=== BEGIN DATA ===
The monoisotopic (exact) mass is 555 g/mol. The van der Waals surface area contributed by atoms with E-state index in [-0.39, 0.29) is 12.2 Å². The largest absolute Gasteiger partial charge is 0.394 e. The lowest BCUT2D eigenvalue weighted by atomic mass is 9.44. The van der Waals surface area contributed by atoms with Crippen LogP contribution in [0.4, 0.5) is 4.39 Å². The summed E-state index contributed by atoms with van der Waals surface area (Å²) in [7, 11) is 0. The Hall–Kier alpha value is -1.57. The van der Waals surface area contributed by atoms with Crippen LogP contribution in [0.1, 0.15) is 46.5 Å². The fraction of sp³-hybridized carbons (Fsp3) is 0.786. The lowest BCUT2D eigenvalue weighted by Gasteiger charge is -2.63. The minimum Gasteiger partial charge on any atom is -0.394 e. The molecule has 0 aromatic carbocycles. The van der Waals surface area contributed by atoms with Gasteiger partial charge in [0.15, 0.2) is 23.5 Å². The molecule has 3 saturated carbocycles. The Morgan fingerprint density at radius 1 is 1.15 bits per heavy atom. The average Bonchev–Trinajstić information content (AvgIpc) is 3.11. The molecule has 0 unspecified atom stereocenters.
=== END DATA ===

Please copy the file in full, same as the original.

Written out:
The monoisotopic (exact) mass is 555 g/mol. The van der Waals surface area contributed by atoms with E-state index in [-0.39, 0.29) is 12.2 Å². The largest absolute Gasteiger partial charge is 0.394 e. The lowest BCUT2D eigenvalue weighted by atomic mass is 9.44. The van der Waals surface area contributed by atoms with Crippen LogP contribution in [0.4, 0.5) is 4.39 Å². The summed E-state index contributed by atoms with van der Waals surface area (Å²) in [7, 11) is 0. The Hall–Kier alpha value is -1.57. The van der Waals surface area contributed by atoms with Crippen LogP contribution in [0.1, 0.15) is 46.5 Å². The fraction of sp³-hybridized carbons (Fsp3) is 0.786. The lowest BCUT2D eigenvalue weighted by Gasteiger charge is -2.63. The minimum Gasteiger partial charge on any atom is -0.394 e. The molecule has 0 aromatic carbocycles. The van der Waals surface area contributed by atoms with Gasteiger partial charge in [0.15, 0.2) is 23.5 Å². The molecule has 3 saturated carbocycles. The Morgan fingerprint density at radius 1 is 1.15 bits per heavy atom. The average Bonchev–Trinajstić information content (AvgIpc) is 3.11. The molecule has 0 unspecified atom stereocenters.